Fed Chair Janet Yellen's first press conference created a bit of a stir when she put parameters on when the Federal Reserve Board may start raising short-term interest rates. I'll admit to only listening to part of the press conference. It wasn't her remarks, but the reporters' offbeat questions as the conference progressed, that had me press the mute button.
Regardless of intent, her comments moved markets, with both the U.S. stock and bond markets trading off on the day. What really got my interest, however, was the impact her comments had on the currency market. U.S. retail investors tend to not pay attention to the effect of currency markets on economic growth. Maybe they should. A stronger currency, in general, makes it harder to export goods.
Impact of exchange rates
I've been following currencies more closely since I began teaching a course in International Finance. I even traded currencies alongside my students in a trading simulation this winter. Despite the developing scandal in currency trading, where traders allegedly have colluded to move markets (not unlike the manipulation of LIBOR from a few years back), I believe that getting a feel for currency markets, even without actually trading those markets, can help investors gain an understanding of the impact of exchange rates on their investment portfolio.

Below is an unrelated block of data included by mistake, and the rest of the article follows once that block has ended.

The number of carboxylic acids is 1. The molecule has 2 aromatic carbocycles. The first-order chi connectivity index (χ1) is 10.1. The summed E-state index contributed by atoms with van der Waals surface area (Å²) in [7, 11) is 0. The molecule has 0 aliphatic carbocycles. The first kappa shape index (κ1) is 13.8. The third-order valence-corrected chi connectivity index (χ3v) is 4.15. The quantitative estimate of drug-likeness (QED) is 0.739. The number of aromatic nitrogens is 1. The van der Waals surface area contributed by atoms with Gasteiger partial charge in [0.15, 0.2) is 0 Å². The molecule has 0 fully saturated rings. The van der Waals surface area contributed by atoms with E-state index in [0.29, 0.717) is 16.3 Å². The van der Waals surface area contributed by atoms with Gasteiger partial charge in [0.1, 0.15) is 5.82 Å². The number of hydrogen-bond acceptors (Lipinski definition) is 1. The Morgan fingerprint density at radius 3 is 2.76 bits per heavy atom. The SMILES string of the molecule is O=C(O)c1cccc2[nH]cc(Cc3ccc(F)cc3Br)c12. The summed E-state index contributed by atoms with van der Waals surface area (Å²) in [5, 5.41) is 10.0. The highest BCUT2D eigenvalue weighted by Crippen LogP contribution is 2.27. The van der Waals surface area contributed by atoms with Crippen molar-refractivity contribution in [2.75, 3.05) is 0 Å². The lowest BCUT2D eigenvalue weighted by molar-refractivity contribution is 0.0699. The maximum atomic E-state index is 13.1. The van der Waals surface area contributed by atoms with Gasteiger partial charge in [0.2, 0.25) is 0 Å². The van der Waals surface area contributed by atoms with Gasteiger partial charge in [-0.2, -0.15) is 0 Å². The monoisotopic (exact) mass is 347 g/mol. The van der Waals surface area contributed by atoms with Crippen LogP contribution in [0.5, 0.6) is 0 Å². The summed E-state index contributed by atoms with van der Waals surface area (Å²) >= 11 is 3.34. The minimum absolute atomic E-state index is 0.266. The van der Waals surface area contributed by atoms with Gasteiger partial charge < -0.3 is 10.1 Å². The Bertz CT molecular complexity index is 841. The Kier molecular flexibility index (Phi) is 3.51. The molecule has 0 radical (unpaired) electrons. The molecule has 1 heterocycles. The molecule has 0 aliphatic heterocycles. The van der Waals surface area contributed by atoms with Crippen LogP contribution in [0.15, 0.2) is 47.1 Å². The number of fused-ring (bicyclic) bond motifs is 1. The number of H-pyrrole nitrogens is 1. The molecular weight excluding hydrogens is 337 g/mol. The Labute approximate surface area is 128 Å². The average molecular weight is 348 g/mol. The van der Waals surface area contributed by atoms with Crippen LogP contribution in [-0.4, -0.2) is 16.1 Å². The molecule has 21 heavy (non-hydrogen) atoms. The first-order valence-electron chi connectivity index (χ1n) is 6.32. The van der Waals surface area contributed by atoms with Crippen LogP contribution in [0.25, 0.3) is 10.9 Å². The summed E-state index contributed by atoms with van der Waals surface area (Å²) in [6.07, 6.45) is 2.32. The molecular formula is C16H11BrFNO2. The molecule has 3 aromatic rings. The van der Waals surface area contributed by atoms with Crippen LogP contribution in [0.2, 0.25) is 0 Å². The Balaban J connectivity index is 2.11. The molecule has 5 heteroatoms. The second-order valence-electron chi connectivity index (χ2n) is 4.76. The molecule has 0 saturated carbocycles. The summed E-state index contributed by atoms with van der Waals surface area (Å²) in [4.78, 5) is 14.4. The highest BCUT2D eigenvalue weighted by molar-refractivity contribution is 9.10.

Governments looking to increase economic growth will seek to weaken their currency to make it easier for their manufacturers to export goods. Japan has stated that goal outright. Other countries, seeking to protect domestic sales and their own exports, take countermeasures to weaken their currency.
The dollar is showing strength, thanks to the "flight to quality" potential that I wrote about in last week's post, the Fed moving toward the eventual end of quantitative easing, and the timeline for when the Fed's Open Market Committee may start raising its targeted Fed Funds rate. The headwinds of the dollar's strength on U.S. unemployment, economic growth and the balance of trade will play out over time, but since the markets are forward-looking, they're discounting this information to arrive at today's prices.
A strengthening dollar can point toward economic growth in other markets. Will it get you to change your asset allocation in foreign markets?
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